HTN is a major factor in cardiovascular disease because it puts added strain on the heart and vasculature. It also is linked to myocardial infarctions (MI) and cerebrovascular accidents (CVA), or strokes. Further, the stress caused by HTN on the various organs can result in significant damage and even failure. Renal failure is a serious consequence of high blood pressure––especially in the hypertensive emergency phase.

Hypertension and the Eye
We know that hypertensive changes can affect the retina, but let’s first discuss how it impacts the choroid. Because the choroidal vasculature does not have the same autoregulation as the retinal vessels, the increase in blood pressure can cause ischemia. This is due to the arterioles in the choroid constricting, resulting in damage to choriocapillaris and the retinal pigment epithelium (RPE), which appear as white areas on the retina (usually in the posterior pole). This causes the release of exudates into the subretinal space, leading to RPE detachment. In these situations, fluorescein shows areas of non-perfusion. In cases of chronic hypertensive damage, Elschnig’s spots may appear as RPE hypertrophy with surrounding atrophy.
On the retina, HTN begins with a generalized narrowing of the retinal arterioles due to vasoconstriction. If the blood pressure remains high, the retinal arterioles exhibit an increased light reflex that appears like silver or copper wiring.  Over time, the arteriole and venule interface is changed whereby the arteriole impinges on the venule and causes compression at that point, leading to what is often called arteriovenous (A/V) nicking.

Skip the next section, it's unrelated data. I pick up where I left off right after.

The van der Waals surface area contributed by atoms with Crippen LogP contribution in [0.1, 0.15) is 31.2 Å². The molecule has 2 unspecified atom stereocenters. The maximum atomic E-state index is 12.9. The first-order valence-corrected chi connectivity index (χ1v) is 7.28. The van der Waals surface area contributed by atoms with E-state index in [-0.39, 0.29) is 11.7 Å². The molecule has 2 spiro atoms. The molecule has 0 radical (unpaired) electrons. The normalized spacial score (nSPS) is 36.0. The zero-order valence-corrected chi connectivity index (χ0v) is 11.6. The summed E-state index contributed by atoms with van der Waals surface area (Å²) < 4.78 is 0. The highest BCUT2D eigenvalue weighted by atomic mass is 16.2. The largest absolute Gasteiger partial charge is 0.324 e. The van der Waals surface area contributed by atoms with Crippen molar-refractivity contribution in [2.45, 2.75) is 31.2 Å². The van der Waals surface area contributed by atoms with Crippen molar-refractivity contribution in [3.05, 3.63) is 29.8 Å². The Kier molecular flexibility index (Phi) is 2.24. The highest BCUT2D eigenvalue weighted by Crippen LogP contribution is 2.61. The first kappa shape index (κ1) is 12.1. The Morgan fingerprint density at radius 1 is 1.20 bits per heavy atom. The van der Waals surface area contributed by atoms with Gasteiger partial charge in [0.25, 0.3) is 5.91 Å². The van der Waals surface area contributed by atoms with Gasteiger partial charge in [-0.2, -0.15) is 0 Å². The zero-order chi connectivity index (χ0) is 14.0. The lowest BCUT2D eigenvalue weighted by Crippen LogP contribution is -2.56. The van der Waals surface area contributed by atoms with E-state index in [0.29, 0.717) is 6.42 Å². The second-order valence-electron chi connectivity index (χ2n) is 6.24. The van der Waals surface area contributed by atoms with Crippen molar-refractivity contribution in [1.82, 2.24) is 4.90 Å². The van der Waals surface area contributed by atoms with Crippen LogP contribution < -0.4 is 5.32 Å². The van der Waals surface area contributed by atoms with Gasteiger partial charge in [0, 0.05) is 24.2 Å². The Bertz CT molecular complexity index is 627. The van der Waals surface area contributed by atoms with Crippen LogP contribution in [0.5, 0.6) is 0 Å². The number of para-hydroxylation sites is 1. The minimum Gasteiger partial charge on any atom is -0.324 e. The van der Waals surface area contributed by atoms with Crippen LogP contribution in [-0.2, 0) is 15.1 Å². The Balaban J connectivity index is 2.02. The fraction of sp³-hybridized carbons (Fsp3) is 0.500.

If there is continued hypertensive strain on the vasculature, there can be an eventual loss of autoregulation, resulting in damage to the arteriole endothelial cells and the leakage of plasma and blood contents from the vessels––including exudates. This is the point in which flame-shaped hemorrhages and ischemia are noted on funduscopy. Eventually, optic nerve and retinal nerve fiber layer damage can occur. (This can occur with an acute increase in blood pressure, as in malignant hypertension, or continued chronic HTN.) In the malignant hypertensive state, nerve edema and macular exudates in a stellate pattern may be present.

The concern with retinal changes from hypertension is that the strain may result in vessel damage. This is observable in a pending vein occlusion where it can be seen that the arteriole/venous interface causes the flow of the venous blood to be impeded, resulting in a rupture of the vessel and, depending on the location, may result in a branch or central vein occlusion.
The issue with these occlusions is the potential for an ischemic event, yielding the release of vascular endothelial growth factor (VEGF). If left untreated, VEGF may precipitate neovascularization that can cause other vision-threatening conditions, such as macular edema, neovascular glaucoma and fibrosis leading to retinal detachments. When patients present with retinopathy, be sure to refer them to their primary care providers, as they may be at risk for a cardiovascular event.
Hypertensive patients often present with no visual or ocular symptoms. However, some patients do present to eye care providers with vague complaints of headaches, vertigo, lightheadedness, fatigue, intermittent vision changes or blurred vision.
(Extract taken from Review of Optometry)

Upcoming events

20 May CPD lecture

16-18 June WCO/AFCO/University of Lurio conference Maputo

July ZOA conference

13-15 August SAOA conference Cape Town

23 September CPD lecture

9 October World Sight day Chipinge

8 November ZOA social Harare

18 November CPD lecture

Wishing you all success and epic performance

What was the lens’s excuse to the policeman?

-I’ve been framed officer